The courts take the view, that if particular goods or services are to be provided, it is not possible at the same time to negate or largely take away from that core obligation. Contracts which purport to give with one hand and take away with the other, are not favoured by the courts and may be held to be illusory.
Exemption clauses may limit the amount of damages or compensation that can be awarded. They may impose strict time limits for making claims and exclude liability for certain breaches.
The courts seek, where possible, to interpret exemption clauses against the interests of the party who has required their inclusion. Sometimes, the courts will stretch the bounds of interpretation to avoid giving effect to an exemption clause which is perceived as unfair and unreasonable.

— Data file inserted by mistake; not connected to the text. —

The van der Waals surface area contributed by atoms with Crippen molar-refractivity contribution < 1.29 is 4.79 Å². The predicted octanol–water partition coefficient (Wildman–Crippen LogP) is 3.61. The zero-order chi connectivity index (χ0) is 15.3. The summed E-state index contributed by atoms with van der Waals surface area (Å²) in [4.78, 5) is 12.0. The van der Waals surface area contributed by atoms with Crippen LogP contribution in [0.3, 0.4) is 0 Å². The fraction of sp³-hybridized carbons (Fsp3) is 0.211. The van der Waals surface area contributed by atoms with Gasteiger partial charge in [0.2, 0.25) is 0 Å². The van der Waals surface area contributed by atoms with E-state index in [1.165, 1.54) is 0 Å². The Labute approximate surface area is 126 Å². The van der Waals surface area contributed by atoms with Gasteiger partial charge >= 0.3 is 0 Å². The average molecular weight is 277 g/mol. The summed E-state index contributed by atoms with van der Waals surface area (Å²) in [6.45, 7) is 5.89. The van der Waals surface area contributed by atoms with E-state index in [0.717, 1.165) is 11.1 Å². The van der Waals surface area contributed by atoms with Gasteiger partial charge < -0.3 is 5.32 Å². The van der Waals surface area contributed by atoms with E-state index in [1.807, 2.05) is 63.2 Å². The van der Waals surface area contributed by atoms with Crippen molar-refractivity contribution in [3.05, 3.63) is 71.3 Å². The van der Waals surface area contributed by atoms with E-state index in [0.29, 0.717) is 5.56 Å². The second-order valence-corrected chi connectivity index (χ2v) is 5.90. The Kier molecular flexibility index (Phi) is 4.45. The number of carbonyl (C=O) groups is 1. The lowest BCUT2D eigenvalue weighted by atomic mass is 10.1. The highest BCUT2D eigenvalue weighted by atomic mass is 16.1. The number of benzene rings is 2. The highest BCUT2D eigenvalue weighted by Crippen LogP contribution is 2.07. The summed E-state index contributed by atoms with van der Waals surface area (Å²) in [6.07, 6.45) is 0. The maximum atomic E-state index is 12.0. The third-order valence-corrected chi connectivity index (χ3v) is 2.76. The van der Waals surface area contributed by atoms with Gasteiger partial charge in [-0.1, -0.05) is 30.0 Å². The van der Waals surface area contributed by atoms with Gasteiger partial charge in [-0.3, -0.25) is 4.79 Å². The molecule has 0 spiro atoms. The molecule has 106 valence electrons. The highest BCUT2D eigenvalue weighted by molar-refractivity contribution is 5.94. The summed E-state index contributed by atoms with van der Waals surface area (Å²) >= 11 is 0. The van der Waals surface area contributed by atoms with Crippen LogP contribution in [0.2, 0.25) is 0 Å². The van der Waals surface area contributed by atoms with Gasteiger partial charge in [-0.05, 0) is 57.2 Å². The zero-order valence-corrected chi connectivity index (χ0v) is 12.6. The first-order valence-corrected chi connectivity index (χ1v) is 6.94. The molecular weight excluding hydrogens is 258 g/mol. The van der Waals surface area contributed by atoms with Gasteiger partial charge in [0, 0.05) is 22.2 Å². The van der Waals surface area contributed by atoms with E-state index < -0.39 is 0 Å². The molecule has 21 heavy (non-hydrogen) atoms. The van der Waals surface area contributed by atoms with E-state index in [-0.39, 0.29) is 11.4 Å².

Exemption and Limitation Clauses II
The courts require that reasonable notice is given of exclusion clauses. They must be clearly incorporated and become part of the contract. A notice given after the contract has been entered, cannot be part of the contract. However, it may be incorporated in future contracts between the parties, and thereby become incorporated into the contract by a course of dealing.
Where the exclusion clause has been incorporated and applies, the courts will interpret it “strictly”, against the interests of the party for whose benefit it has been inserted. The courts will not allow an exclusion clause to remove entirely a party’s fundamental obligations. Where particular obligations are undertaken, a clause which purports to exclude liability for their breach significantly or entirely, may not be upheld.